James Hillier Track Day Guide
Whether you're a track day connoisseur or ultimate track virgin this is worth a read as I am certain it will aid you in getting the most out of your bike and track experience. There's no hiding the fact that more and more riders are now turning to the track, and if you haven't yet experienced it then you're missing out!
The track day scene is growing fast so if you haven't already, then get out there and give it a go. It will without doubt will make you a better rider and help you understand what your bike is actually capable of! I have written a bit of a guide below to try and help any newbies out there. I'm sure current track day riders or even amateur racers will also be able to take something from this!
Choosing your track day and group
Choosing a basic track for your first experience is strongly advised as it can be intimidating enough without going to somewhere without alot of runn off like Cadwell or Oulton Park where there alot of blind crests and turns that will only make your first experience tougher.
I would advise the likes of Snetterton or Silverstone which are nice and wide with good visibility of what your approaching! For the more experienced rider, I think getting down to Spain is a massive advantage if you want to improve your skills. What often happens when riding in the UK is you have periods between track days and you may subconsciously forget skills learnt.
Doing 3 or more intense days in pretty much guaranteed sunshine can really move you forward with your riding. The repetition of riding day after day really helps you learn and log new skills helping understand yourself and how to get the most out of your motorcycle.
Yes Spain is more expensive but if you add the costs of 3 or 4 separate UK track days then compare that to an inclusive combined 3 or 4 days on track on Spain then there won't be a lot of difference!
Group selection is important. I've never done a track day without seeing some dreaming moron creating a mobile chicane in the fast group just so he can go back to the pub flashing his fast group wrist band and brag about being in the quick group.
Then the other end of the scale where riders intentionally go in the slower group so they can be fastest! doing this is not cool nor clever! Number 1,it's dangerous for you and the other riders and number 2, you look stupid!
If you're in doubt then go with the slower class and if you have an issue or you find you're being held up way too much then request to be moved up. It's your benefit to be in the right group!
Track day preparation
You need to give your bike a good check over and with plenty of time to spare in case you require any parts that need ordering or work completed!
Track days aren't cheap, so put the time in and prep your bike properly. The last thing you want is a failure on track or a mechanical fault to leave you sat in the pits watching your mates enjoy the day!
Below is your checklist:
- Chain Ensure the chain is clean and lubricated. Are the sprockets worn? Check the tension and adjust accordingly. Ensure the rear wheel is aligned correctly. If your back wheel is not sat straight in the swing arm it will really effect the steering of the bike. If you are at all unsure, then invest in a laser alignment tool. Manufacturer swing arm markings are not always 100% accurate!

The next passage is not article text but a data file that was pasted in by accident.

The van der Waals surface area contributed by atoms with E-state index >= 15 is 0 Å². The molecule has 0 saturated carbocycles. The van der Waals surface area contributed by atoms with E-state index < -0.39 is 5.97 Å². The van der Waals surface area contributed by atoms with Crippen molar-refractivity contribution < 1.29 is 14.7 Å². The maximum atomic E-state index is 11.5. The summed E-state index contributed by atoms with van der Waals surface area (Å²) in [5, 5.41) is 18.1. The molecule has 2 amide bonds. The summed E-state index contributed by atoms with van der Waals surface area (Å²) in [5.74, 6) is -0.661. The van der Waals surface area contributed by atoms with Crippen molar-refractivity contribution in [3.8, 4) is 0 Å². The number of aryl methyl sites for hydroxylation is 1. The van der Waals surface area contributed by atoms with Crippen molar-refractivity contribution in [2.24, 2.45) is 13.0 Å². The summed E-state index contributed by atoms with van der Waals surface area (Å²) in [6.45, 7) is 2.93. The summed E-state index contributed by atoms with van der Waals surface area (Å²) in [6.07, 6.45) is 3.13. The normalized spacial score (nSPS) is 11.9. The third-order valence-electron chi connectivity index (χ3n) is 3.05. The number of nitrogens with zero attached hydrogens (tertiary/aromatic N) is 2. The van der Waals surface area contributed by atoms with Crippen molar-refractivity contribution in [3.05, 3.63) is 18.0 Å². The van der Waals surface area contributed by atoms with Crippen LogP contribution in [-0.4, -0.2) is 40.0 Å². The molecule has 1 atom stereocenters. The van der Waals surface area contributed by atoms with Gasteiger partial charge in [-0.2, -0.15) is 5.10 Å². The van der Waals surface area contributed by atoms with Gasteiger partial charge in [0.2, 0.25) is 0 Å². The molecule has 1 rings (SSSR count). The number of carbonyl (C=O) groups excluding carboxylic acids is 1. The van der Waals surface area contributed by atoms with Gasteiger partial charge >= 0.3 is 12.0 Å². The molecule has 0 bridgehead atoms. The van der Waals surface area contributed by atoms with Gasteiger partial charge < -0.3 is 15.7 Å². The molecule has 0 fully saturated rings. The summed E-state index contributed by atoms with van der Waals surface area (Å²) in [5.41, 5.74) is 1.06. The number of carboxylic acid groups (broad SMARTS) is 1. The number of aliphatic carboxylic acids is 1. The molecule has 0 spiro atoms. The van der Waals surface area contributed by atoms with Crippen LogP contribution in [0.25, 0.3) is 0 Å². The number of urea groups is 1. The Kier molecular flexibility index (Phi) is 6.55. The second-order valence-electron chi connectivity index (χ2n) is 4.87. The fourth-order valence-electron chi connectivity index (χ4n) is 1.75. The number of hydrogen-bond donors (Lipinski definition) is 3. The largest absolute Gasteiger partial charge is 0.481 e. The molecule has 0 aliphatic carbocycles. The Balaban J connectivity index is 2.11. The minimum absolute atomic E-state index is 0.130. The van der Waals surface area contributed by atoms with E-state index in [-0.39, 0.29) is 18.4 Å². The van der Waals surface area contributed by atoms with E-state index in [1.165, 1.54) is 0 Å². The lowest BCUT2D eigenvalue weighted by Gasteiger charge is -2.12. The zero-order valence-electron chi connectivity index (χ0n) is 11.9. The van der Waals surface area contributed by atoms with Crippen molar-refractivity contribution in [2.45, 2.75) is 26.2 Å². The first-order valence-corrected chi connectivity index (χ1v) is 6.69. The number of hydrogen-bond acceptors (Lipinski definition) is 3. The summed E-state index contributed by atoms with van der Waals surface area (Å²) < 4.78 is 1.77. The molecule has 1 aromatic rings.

- Brakes– Check brakes are clean and are bled correctly. They will get far hotter being used on a track, so any air in the system will only cause you problems. Also check disk and pad wear. If low then replace with a decent brand - it's NOT worth scrimping on cheap brake components!
- Oil – Maybe treat her to some fresh oil, if not ensure levels are correct and sump bolt is tight, preferably lock wired to ensure you don't dump your load and ruin everybody's track day!
- Overall check - Its worth running a spanner/ Allen key over the entire bike checking the likes of fairing screws, rear sets, handle bars and levers etc. The last thing you need is your bike falling to pieces during a session on track!
- Comfort – Riding on track you will find you're having to move around a lot more on the bike and may require some tweaks to help you feel comfortable!
- Tyres – It's worth thoroughly inspecting your tyres before hand. Check for excessive wear or screws/nails. You don't want to be discovering these on the day! Road tyres are fine and there are plenty to choose from, just ensure whatever you are going to use has plenty of tread and correct pressures! (more on this further down)
- Lights, mirrors and number plate - If its not required then remove it or tape it up. Mirrors will not be required what so ever, concentrate on what's going on in front, you should NOT be looking behind you!
- Tape up your speedo - You will not need this! No racer refers to a speedo whilst riding! you should be using track markers as references. The less you have to distract you the better!
What to take
One thing I will say is that it's better to be over prepared than under, so if you're indecisive of taking something and have the room for it then get it in the van! Obviously, it depends on how you're travelling to the event, but below is a list of things I feel you shouldn't go without!
- Food and hydration – It's important to keep your body fueled up and hydrated, so get yourself a decent breakfast, nothing to heavy or greasy!! Start buildign up the fluids the day before then constantly keep drinking throughout the day! If you use energy drinks then try to hold out until the afternoon so you don't peak to early! With food I would also say its better to snack throughout the day, take some snack/light bites rather than eating a large meal at lunch that will only make you feel sleepy and bloated!